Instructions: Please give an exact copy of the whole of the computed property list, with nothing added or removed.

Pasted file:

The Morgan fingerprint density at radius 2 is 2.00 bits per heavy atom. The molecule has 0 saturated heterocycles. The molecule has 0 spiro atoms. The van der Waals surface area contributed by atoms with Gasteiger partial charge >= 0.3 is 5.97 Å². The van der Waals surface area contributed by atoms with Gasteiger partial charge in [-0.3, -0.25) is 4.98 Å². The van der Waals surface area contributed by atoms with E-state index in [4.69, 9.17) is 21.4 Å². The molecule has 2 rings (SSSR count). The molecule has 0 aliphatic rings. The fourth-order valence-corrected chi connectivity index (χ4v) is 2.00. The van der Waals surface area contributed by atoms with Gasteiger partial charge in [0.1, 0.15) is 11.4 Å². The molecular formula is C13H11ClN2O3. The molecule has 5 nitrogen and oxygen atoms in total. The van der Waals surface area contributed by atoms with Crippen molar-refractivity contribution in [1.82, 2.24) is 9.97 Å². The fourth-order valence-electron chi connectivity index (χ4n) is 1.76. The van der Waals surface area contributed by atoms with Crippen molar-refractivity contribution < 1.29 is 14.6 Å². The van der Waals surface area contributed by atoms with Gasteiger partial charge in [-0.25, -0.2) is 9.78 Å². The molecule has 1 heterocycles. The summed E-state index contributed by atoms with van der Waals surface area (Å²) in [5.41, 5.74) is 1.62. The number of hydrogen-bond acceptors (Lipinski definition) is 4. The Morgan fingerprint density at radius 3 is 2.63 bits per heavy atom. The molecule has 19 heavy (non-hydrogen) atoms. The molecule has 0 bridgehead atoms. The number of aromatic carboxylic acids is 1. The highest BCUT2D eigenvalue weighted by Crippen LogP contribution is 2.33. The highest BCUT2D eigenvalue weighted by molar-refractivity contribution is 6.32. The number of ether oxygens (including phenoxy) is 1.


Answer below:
The Morgan fingerprint density at radius 2 is 2.00 bits per heavy atom. The molecule has 0 saturated heterocycles. The molecule has 0 spiro atoms. The van der Waals surface area contributed by atoms with Gasteiger partial charge >= 0.3 is 5.97 Å². The van der Waals surface area contributed by atoms with Gasteiger partial charge in [-0.3, -0.25) is 4.98 Å². The van der Waals surface area contributed by atoms with E-state index in [4.69, 9.17) is 21.4 Å². The molecule has 2 rings (SSSR count). The molecule has 0 aliphatic rings. The fourth-order valence-corrected chi connectivity index (χ4v) is 2.00. The van der Waals surface area contributed by atoms with Gasteiger partial charge in [0.1, 0.15) is 11.4 Å². The molecular formula is C13H11ClN2O3. The molecule has 5 nitrogen and oxygen atoms in total. The van der Waals surface area contributed by atoms with Crippen molar-refractivity contribution in [1.82, 2.24) is 9.97 Å². The fourth-order valence-electron chi connectivity index (χ4n) is 1.76. The van der Waals surface area contributed by atoms with Crippen molar-refractivity contribution < 1.29 is 14.6 Å². The van der Waals surface area contributed by atoms with Gasteiger partial charge in [-0.25, -0.2) is 9.78 Å². The molecule has 1 heterocycles. The summed E-state index contributed by atoms with van der Waals surface area (Å²) in [5.41, 5.74) is 1.62. The number of hydrogen-bond acceptors (Lipinski definition) is 4. The Morgan fingerprint density at radius 3 is 2.63 bits per heavy atom. The molecule has 19 heavy (non-hydrogen) atoms. The molecule has 0 bridgehead atoms. The number of aromatic carboxylic acids is 1. The highest BCUT2D eigenvalue weighted by Crippen LogP contribution is 2.33. The highest BCUT2D eigenvalue weighted by molar-refractivity contribution is 6.32. The number of ether oxygens (including phenoxy) is 1.